Libertarianism and Beneficiary-Bashing

There has been much chatter in the New Zealand blogosphere about “beneficiary bashing” after the Minster of Social Development Paula Bennett released details on how much two solo mothers who complained about some of their benefits being reduced were still receiving from the state.

I don’t find the privacy issues particularly interesting, but the issue of whether those on welfare are receiving too much is important. As a libertarian, my first-best set of policies would not include welfare payments (in fact, it would not include government). This is not because I hate the poor and want to see them starve, or becuase I assume that they would all be able to look after themselves in the market. I think many people do need assistance and should receive it, but I am not willing to forcibly take from the rich to give to the poor. I think voluntary charity in a free society would be entirely adequate to address genuine cases of poverty.

Even so, I do not advocate a general reduction in benefits given the current set of policies. I certainly think there are better ways to provide welfare, but I don’t think it’s fair or helpful to complain about dole-bludgers and insist they just need to get a job. I think there is a very strong moral second-best argument for significant rich-to-poor redistribution in the presence of significant (stupid) government intervention. To my mind, the most just system would be a completely free market; but removing some types of government intervention can make the system less just.

Much government policy today disproportionately harms the poor. Mandated minimum levels of safety and quality on housing and other goods outlaws the products many poor people would choose to consume, and barriers to starting a business (such as licensure) or employing low-skilled workers (such as the minimum wage) reduce the opportunities for gainful employment. For the most vulnerable, this increases costs and decreases income. Given that this is happening, I’m glad that there’s a little more coercive taxation going on in order to stop the poor from starving.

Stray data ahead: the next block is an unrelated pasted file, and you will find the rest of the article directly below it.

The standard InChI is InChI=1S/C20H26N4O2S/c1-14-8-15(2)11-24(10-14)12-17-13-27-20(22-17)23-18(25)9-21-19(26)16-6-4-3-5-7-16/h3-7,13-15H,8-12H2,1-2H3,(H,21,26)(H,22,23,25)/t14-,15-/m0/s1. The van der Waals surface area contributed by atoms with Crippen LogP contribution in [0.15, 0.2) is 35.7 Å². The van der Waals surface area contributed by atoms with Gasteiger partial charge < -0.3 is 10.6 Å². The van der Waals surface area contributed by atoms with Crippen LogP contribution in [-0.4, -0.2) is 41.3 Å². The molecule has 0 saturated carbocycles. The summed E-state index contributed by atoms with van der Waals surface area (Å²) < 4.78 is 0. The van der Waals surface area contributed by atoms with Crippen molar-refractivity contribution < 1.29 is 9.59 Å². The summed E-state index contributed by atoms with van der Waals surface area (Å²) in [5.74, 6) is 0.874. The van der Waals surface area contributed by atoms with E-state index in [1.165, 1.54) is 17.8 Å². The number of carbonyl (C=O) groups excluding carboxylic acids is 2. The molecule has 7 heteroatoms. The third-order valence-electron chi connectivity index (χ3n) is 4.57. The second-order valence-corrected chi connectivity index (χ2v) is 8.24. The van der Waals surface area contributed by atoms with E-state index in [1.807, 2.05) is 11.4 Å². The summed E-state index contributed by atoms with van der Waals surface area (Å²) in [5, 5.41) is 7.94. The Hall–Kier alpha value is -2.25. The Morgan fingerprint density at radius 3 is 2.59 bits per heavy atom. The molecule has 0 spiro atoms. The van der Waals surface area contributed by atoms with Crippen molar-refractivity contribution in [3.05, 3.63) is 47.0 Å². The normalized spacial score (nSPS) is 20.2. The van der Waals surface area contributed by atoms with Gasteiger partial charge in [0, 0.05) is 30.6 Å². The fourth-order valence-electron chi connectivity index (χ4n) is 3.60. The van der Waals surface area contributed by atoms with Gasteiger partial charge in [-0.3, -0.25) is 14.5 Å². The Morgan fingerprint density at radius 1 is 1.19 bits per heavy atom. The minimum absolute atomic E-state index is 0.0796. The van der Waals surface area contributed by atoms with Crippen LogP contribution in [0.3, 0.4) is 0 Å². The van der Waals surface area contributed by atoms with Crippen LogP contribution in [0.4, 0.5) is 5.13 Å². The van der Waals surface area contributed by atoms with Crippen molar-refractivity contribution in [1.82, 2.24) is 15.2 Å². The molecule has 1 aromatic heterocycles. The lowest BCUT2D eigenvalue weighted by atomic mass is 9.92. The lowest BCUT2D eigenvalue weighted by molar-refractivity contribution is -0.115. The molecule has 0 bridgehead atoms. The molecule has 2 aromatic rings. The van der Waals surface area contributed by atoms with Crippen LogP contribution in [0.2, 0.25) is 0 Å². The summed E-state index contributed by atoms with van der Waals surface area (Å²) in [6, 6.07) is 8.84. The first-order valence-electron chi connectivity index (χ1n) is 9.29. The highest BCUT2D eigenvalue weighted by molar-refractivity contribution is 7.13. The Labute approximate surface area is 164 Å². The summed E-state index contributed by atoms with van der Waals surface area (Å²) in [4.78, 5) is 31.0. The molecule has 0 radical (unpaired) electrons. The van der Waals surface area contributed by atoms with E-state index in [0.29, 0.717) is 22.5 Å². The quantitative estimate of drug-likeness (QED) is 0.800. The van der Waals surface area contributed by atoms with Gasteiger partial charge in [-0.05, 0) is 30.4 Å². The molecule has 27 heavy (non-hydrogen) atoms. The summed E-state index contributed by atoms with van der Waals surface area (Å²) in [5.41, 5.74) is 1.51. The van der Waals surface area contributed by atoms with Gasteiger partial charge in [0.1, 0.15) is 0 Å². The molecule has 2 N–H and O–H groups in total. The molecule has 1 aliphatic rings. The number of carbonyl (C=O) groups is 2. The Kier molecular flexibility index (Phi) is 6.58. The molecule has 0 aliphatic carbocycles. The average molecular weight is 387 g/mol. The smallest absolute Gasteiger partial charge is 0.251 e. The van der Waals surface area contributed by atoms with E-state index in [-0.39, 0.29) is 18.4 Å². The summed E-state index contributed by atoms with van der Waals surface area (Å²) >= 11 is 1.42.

If we were to remove all welfare benefits today, we would move from a system which forces people into welfare dependency (which is very bad) to a system in which takes away their options and doesn’t offer them any assistance (which is downright horrible). A system which effectively prohibits certain people from making a living and doesn’t offer them any compensation seems like the worst of all possible worlds to me.

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2 Responses

  1. If we were to remove all welfare benefits today, we would move from a system which forces people into welfare dependency (which is very bad) to a system in which takes away their options and doesn’t offer them any assistance (which is downright horrible).

    Brad, why assume private charity would not step in to fill the (massive) breach left by the elimination of welfare? I don’t think it is even controversial to say public charity crowds out private.

    • You’re right that eliminating welfare and leaving current regulation as it is would increase private charity, but I’m not sure whether it would go far enough. (I’m actually not sure – you may be right.)

      Regulation increases the amount of charity needed for the poor to live a decent life. My suspicion is, in the short term holding economic growth constant, coercive welfare produces more rich-poor redistribution than would charity.

      Also, I’d worry that voting for/advocating minimum wage laws and other ways of “helping the poor” would substitute for charitable giving. Pointless warm fuzzies crowd out those with positive externalities. “We’re already helping the poor by making employers provide healthcare!”

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